The catalyst for my current work was a traumatic personal event that unfolded in 2017. My infant son was diagnosed with a rare and dangerous neurological disorder that caused severe epilepsy. This condition required extreme brain surgery involving a complete disconnection of the hemispheres. My current work is informed by extensive research into brain (mal)functions, structures, and neuroplasticity in which I immersed myself while trying to understand what was happening to my baby. I became fascinated by neuronal cellular forms and what began as catharsis evolved into a new visual vocabulary within my long-time conceptual focus on environmental degradation. My previous work explored tree forms so the transition to neurons, with their branching dendrites, is not a far leap. With-in two years of the surgery, I felt a strong desire to pull away from personal trauma as a conceptual core and re-focus on the environmental crisis. Speaking to the urgency of the climate change crisis is the motivating force behind my artistic drive.
A significant aesthetic influence in my current work is the drawings of the pioneering early 20th-century Spanish neuroscientist Ramon Santiago y Cajal. His renderings of brain structures are so comprehensive that the 100+-year-old drawings are still used in medical schools today. They represent a beautiful union of art and science that I strive to incorporate in my sculpture. My materials are varied, ranging from translucent porcelain, black stoneware, air-dry clay, slip-dipped and fired natural specimens, wire and LED lights. The illuminated elements are created by dipping botanical forms (i.e. paper wasps’ nests, thistle pods and leaves) into translucent porcelain slip. When they are fired in the kiln, the organic material burns away, leaving a shell into which I insert the LEDs. I am currently learning how to solder and researching how to program Arduinos to create custom light patterns based on my son’s former seizure activity. My sculptures are designed to be wall-mounted, ceiling-suspended, set on pedestals and displayed on the floor.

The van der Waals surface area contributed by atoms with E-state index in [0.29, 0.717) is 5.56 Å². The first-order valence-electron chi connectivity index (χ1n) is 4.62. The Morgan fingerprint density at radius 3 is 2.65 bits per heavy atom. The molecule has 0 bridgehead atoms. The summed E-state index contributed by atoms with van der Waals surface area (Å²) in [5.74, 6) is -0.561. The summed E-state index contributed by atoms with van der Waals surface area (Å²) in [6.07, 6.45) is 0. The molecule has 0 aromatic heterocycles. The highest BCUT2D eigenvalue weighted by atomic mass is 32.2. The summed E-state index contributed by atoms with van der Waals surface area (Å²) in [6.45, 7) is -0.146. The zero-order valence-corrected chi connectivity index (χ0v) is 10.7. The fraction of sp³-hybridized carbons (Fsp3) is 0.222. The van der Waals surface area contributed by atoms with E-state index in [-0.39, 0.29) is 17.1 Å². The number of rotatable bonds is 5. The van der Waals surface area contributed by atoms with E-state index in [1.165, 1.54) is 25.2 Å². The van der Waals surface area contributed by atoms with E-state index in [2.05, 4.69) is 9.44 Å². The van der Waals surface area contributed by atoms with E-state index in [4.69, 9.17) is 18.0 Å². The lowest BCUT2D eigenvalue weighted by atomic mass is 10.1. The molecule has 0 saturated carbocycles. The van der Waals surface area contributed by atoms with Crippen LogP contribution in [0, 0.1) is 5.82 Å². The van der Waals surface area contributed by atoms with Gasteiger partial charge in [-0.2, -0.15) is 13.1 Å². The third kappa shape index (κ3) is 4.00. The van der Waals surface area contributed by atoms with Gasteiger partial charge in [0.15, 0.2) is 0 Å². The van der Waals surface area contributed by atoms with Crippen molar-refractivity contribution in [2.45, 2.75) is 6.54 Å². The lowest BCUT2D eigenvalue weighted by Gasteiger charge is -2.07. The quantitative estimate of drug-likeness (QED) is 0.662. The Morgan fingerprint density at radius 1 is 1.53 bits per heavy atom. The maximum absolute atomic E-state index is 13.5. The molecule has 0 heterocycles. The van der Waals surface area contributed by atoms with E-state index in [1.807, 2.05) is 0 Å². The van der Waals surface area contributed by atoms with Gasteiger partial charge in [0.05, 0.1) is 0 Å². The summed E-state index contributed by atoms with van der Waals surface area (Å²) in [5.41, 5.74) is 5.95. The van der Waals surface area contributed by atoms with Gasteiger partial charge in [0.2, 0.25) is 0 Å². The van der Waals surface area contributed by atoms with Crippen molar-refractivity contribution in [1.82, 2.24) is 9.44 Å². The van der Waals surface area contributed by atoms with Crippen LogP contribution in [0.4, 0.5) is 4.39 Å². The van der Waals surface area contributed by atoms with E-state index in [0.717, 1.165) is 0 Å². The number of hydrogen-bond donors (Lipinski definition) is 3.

Our bodies mirror nature in undeniable ways. Yet, our society has created an artificial construct that enables us to see ourselves as separate from nature. This allows us to enact our “right” to control and conquer whatever resources we “need” or desire. Botanical and human vascular and respiratory systems, like neurons and their synapses, move impulses and sustenance through our bodies. The “information super-highway” that exists amongst tree roots in the form of mycelium fungal networks informs this work as well. The wasps’ nests have a paradoxical representation as both an incubator of potential but also a harbinger of danger. These forms serve as a metaphor for, and symbol, of society’s dysfunctional relationship with nature. The neuronal forms in my work are malformed, diseased and deteriorating, their connections weakened by abnormal impulses; a dissonance caused by a detachment from their origins. This work explores the danger of ambivalence in the face of environmental crisis.